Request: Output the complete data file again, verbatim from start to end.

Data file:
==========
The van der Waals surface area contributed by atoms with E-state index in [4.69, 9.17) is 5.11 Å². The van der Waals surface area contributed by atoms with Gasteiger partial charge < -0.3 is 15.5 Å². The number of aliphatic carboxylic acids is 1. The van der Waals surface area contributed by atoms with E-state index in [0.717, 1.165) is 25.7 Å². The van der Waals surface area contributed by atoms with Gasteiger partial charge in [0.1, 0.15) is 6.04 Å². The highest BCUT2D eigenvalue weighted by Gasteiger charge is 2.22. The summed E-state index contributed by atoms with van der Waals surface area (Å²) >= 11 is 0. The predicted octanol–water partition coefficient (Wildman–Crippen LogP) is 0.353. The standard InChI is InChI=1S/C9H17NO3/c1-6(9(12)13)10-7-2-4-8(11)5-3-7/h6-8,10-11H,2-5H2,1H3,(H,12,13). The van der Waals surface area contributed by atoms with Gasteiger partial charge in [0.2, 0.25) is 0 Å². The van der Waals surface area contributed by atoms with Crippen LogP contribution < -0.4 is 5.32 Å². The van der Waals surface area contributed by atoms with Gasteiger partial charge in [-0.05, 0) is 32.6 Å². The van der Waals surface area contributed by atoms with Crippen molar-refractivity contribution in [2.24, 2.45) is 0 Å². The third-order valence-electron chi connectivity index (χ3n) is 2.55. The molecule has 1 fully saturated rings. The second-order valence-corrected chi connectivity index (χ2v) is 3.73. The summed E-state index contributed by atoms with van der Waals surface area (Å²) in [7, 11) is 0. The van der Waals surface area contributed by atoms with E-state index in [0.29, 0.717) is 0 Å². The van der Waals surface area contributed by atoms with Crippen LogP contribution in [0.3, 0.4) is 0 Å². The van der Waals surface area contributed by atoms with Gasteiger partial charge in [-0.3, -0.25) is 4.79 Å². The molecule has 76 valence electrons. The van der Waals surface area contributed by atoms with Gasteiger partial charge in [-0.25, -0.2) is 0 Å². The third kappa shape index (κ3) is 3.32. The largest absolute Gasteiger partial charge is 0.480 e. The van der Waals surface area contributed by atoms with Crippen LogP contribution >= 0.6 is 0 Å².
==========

The van der Waals surface area contributed by atoms with E-state index in [4.69, 9.17) is 5.11 Å². The van der Waals surface area contributed by atoms with Gasteiger partial charge < -0.3 is 15.5 Å². The number of aliphatic carboxylic acids is 1. The van der Waals surface area contributed by atoms with E-state index in [0.717, 1.165) is 25.7 Å². The van der Waals surface area contributed by atoms with Gasteiger partial charge in [0.1, 0.15) is 6.04 Å². The highest BCUT2D eigenvalue weighted by Gasteiger charge is 2.22. The summed E-state index contributed by atoms with van der Waals surface area (Å²) >= 11 is 0. The predicted octanol–water partition coefficient (Wildman–Crippen LogP) is 0.353. The standard InChI is InChI=1S/C9H17NO3/c1-6(9(12)13)10-7-2-4-8(11)5-3-7/h6-8,10-11H,2-5H2,1H3,(H,12,13). The van der Waals surface area contributed by atoms with Gasteiger partial charge in [0.2, 0.25) is 0 Å². The van der Waals surface area contributed by atoms with Crippen LogP contribution < -0.4 is 5.32 Å². The van der Waals surface area contributed by atoms with Gasteiger partial charge in [-0.05, 0) is 32.6 Å². The van der Waals surface area contributed by atoms with Crippen molar-refractivity contribution in [2.24, 2.45) is 0 Å². The third-order valence-electron chi connectivity index (χ3n) is 2.55. The molecule has 1 fully saturated rings. The second-order valence-corrected chi connectivity index (χ2v) is 3.73. The summed E-state index contributed by atoms with van der Waals surface area (Å²) in [7, 11) is 0. The van der Waals surface area contributed by atoms with E-state index in [0.29, 0.717) is 0 Å². The van der Waals surface area contributed by atoms with Crippen LogP contribution in [0.3, 0.4) is 0 Å². The van der Waals surface area contributed by atoms with Gasteiger partial charge in [-0.3, -0.25) is 4.79 Å². The molecule has 76 valence electrons. The van der Waals surface area contributed by atoms with Gasteiger partial charge in [-0.25, -0.2) is 0 Å². The third kappa shape index (κ3) is 3.32. The largest absolute Gasteiger partial charge is 0.480 e. The van der Waals surface area contributed by atoms with Crippen LogP contribution >= 0.6 is 0 Å².